To look into the Gowanus canal is to gaze into the eyes of a corpse. It is murky and clouded over but if you look closely you can see life and light reflected in the mercury, feces and coal tar that drift in the canal like malevolent clouds. This uncomfortable cohabitation is the foundation of a photographic study of the strangely beautiful horror that the canal hosts.

Heidi Kirkpatrick

The photography world is hungry for new approaches to creating imagery as our current photographic environment speaks more to pixels and file sizes. Happily, there is a rebirth of exploring traditional and historical processes and a focus on the photograph as object. Heidi Kirkpatrick is creating three dimensional photographic sculptures after years in the darkroom producing traditional silver gelatin prints, that were, more often than not, tucked away in boxes. In an effort to work in a unique way, her photographs have found new homes and surfaces and they are getting lots of attention. Heidi will be giving a presentation on her work at the Portland Art Museum, as a part of their Brown Bag Lunch Talks, on January 18, 2012 at 12:00pm to 1:00pm. Her series, Specimens, was recently recognized as one of the Critical Mass Top 50 Portfolios. The image below was selected by Darius Himes for the traveling Critical Mass exhibition.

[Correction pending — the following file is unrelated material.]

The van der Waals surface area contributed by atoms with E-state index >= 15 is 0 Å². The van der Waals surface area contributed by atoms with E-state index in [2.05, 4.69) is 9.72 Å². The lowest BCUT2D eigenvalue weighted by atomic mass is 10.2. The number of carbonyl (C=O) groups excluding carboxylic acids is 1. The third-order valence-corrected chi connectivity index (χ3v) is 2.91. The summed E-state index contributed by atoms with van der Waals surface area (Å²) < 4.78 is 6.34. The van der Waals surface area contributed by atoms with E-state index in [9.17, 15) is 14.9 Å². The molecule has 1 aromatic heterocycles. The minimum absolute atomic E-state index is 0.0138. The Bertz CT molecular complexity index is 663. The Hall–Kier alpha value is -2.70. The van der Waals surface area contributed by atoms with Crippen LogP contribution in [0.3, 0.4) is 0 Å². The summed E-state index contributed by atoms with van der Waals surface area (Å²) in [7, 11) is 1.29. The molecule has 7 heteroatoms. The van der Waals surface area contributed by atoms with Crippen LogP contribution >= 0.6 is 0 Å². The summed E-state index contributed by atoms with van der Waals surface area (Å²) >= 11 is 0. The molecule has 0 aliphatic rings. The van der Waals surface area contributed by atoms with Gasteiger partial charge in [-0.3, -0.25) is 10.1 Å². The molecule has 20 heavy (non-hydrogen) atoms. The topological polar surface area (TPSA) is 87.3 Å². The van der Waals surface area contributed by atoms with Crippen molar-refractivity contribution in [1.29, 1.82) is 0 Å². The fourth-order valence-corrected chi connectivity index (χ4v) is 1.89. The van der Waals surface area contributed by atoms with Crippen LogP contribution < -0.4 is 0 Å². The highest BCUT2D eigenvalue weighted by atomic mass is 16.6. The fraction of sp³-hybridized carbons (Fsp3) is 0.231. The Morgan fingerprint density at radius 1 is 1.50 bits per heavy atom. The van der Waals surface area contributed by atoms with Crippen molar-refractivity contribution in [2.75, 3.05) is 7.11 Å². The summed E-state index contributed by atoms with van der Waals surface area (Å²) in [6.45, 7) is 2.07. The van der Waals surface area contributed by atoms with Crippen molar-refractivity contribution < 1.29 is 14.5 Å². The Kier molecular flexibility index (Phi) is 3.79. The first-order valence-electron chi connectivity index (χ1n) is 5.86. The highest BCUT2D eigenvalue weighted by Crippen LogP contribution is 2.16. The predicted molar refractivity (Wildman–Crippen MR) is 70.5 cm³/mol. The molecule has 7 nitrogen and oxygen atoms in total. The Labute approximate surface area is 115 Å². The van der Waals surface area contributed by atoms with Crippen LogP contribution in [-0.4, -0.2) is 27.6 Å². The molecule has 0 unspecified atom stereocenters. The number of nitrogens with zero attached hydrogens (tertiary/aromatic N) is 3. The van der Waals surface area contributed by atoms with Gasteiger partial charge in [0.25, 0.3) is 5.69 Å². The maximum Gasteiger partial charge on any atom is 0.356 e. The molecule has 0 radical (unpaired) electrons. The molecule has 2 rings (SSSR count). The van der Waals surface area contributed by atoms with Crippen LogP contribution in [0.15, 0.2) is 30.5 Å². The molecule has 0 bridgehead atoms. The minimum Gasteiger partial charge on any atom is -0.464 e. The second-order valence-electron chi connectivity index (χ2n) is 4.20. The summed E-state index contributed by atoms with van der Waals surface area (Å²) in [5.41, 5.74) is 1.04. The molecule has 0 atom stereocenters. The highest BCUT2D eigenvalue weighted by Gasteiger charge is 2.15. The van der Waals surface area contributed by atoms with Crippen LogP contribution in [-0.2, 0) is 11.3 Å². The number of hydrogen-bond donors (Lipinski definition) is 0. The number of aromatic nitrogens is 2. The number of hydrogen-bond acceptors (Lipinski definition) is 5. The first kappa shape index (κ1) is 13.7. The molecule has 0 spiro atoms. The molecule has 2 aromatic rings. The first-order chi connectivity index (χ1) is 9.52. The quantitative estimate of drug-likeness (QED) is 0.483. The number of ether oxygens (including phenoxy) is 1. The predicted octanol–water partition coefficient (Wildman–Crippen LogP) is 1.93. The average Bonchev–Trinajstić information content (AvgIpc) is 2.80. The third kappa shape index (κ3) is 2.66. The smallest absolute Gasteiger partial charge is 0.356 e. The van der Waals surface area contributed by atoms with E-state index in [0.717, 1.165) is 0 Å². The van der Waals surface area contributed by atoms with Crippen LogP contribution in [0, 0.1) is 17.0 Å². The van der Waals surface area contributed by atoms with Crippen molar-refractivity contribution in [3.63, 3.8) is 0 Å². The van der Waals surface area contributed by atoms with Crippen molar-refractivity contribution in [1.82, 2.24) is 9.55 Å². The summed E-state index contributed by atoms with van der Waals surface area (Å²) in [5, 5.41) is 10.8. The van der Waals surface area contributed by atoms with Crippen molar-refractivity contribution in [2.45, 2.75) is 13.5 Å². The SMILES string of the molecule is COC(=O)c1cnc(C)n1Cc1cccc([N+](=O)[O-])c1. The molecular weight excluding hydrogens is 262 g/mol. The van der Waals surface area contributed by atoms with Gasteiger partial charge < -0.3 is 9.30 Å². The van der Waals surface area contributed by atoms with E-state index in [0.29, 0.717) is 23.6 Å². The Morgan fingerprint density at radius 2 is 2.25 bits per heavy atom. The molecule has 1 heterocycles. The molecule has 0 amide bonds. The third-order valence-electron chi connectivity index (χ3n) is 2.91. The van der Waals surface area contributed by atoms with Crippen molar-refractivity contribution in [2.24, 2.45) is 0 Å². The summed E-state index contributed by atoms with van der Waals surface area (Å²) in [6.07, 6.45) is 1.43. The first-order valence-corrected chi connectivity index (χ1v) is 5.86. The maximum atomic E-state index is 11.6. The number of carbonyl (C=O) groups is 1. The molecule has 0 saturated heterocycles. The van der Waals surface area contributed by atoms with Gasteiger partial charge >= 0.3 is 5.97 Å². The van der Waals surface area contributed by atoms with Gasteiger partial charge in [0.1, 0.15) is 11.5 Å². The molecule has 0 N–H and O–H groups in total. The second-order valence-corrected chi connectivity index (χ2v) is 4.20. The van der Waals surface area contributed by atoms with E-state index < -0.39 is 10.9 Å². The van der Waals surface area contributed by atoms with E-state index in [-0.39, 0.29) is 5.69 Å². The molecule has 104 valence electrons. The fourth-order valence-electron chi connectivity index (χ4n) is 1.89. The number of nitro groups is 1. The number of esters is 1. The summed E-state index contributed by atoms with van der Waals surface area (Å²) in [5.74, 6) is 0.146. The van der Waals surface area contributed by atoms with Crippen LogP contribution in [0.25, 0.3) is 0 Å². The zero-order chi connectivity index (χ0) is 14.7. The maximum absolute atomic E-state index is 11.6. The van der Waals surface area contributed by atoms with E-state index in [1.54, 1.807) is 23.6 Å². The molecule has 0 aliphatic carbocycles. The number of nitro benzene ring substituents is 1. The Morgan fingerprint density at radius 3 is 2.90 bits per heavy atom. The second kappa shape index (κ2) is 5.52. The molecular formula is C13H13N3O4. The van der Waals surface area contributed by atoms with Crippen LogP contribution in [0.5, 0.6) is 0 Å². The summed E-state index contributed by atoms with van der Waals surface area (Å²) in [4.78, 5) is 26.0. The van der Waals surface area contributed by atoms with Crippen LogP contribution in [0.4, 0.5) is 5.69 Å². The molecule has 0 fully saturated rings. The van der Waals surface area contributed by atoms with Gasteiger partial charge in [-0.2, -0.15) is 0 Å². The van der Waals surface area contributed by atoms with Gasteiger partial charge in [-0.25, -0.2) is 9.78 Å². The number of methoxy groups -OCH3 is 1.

Branch ll

The two images below were selected by gallerist Deborah Klomp Ching for the New Directions exhibition at Wall Space Gallery, that opened January 1st and will run through January 29th.


For Fredrerick

Specimens: I have had a lot of physical pain and have for many years. In my continual search for an answer, as well as my way of dealing with the unexplained, I dissect my Gray’s Anatomy book. The pages find their way into Specimens, layered under images of those closest to me. The illustrations bind, clothe and wrap the body. Putting the inside on the outside, I wear my heart on my sleeve. Reminiscent of nineteenth century cased images; Specimens are housed in small hinged tins that open and close to reveal or conceal the secrets they hold.

Heidi is a Portland photographer and artist, using found objects to create intimate and personal sculptures. Her work is mysterious, personal, and nostalgic. She explores themes of family, childhood, addiction, and pain. There is a sense of play present, but serious play that makes the viewer consider their own memories and insights. She has a book of her work, Lost and Found, through Blurb. The work below is gleaned from several series.